However, functional programming gives way more control and flexibility to the Developer. It's easier to tackle logical problems with functional programming.
OOP is all about encapsulating everything. Functional programming makes use of loose variables. This can be extremely useful even thought many OOP Developers resent it so much. Anyway, most functional languages can also make use of OOP, yet they are not really based on objects as JAVA where everything is an object and you can only output from main.
Interfaces can be extremely useful like everything, when it is use properly. It's all about applying good design.
Must admit that for some time I've switched to non-traditional approach to Java code. In my approach interfaces are used to express whole API via few methods which then implemented in the implementation class. This solves few problems:
In general case interfaces are necessary to define class API. Each implementation is written as if only interfaces of other classes are present. This way we clearly separate API and its implementation. It's not even about testing. It's more about keeping code clean from implicit hidden dependencies on details of implementation of the class we're working with.
If that works for you and everybody else on your team - I‘m not against it. It‘s quite common to separate API from implementation for modules or services.
Still, to achieve what you’re describing, you don‘t need an interface (if you only have 1 implementation). A properly encapsulated class, with most methods private, and a decent Javadoc documentation would be enough. And that‘s my point.
My point about „hitting the wall“ is not about depending on implementation details - you’re completely right, that should be avoided, and can be, whether you use interfaces or not.
It‘s a statement about gaining a deep understanding of a shared codebase - which would involve your code and the code it depends upon.
From my point of view interfaces have significant advantage: they are free from unnecessary implementation "noise": fields, constructors, private constants, etc. This allows to keep code simpler and cleaner to read. This is especially true for library/framework code often heavily optimized for speed and/or space. Such a code somewhat hairy and hard to read and understand.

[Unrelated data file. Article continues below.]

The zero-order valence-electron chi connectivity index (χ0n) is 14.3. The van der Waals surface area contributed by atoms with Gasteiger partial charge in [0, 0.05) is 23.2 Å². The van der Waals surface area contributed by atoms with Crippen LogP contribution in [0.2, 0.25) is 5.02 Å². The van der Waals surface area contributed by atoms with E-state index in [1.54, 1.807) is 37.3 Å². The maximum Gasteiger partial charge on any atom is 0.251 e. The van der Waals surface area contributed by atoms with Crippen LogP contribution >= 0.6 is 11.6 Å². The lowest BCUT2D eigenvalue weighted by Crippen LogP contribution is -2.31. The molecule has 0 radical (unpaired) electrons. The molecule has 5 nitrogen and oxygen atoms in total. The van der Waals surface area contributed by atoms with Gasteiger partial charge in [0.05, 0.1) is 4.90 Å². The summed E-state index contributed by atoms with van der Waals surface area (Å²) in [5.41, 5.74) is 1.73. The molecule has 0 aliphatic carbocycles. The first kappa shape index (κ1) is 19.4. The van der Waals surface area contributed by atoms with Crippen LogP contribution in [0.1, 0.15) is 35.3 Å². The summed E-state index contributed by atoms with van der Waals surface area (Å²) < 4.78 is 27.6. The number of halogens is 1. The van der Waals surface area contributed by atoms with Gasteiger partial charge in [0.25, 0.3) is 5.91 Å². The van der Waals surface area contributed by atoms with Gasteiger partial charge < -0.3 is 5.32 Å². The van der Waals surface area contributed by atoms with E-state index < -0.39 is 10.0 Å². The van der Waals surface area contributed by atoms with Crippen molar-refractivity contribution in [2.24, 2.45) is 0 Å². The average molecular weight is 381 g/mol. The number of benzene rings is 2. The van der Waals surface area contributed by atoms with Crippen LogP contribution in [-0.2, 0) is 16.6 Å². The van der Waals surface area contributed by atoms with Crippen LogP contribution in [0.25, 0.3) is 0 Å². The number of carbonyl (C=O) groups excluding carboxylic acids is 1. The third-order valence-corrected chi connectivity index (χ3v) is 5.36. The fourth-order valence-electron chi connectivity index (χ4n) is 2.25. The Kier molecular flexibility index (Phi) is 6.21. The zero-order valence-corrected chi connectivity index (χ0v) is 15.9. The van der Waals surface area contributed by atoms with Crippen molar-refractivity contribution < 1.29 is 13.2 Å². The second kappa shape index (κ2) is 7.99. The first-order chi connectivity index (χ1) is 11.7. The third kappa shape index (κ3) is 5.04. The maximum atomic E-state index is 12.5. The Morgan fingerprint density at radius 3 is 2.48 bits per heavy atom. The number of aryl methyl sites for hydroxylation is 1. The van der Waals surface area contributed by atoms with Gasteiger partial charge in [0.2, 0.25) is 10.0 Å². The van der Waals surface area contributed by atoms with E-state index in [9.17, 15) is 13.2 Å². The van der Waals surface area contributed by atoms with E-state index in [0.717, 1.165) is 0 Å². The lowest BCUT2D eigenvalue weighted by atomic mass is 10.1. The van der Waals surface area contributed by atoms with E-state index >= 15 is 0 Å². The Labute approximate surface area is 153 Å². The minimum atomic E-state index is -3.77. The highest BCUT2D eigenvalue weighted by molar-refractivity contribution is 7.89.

My current code style is significantly shifted towards interfaces and often I don't have even implementation classes and everything is put into interface.
Your point about navigability is a great observation.
Personally I think the ability to read and comprehend code is one of the most important things.
There are cases where it’s somewhat unavoidable, but generally people are often far too quick to give up this ability for marginal gains elsewhere.
I think you are correct in that when you only have one implementation of a interface, then perhaps that interface isn't required. I have seen situations where that's the case. Ex The developer made interfaces for each concrete service class. In my opinion, this just adds more clutter.
I get the problem you are saying too and experienced that issue as well. If you absolutely know a particular instance will always be a certain concrete class, then declaring the variable as the concrete class is more meaningful.
Like you said, there are good reasons for interfaces. Interfaces are just another tool in your arsenal to write good code and enforce certain standards across the team.
I believe interfaces to be fundamental aspect of object programming, where upon design, I can explore the conversation one object should have with another yet to be named object. In this case, I am not prevented from fleshing out the former object as I apply the exchange handles (methods) to the latter as an interface. The results may yield that the once anonymous object does indeed speak the language associated with it by interface, but because of the state it manages, it also may have other conversations that, to avoid noise, are not exposed in every interface it implements.
All that being said, I believe object programming (i.e., OOP) is often abused, such that common OOP developers don't know the difference between a function, procedure and method. This is why you have template factories like Spring, molding the art form of software design in to a sophisticated switchboard.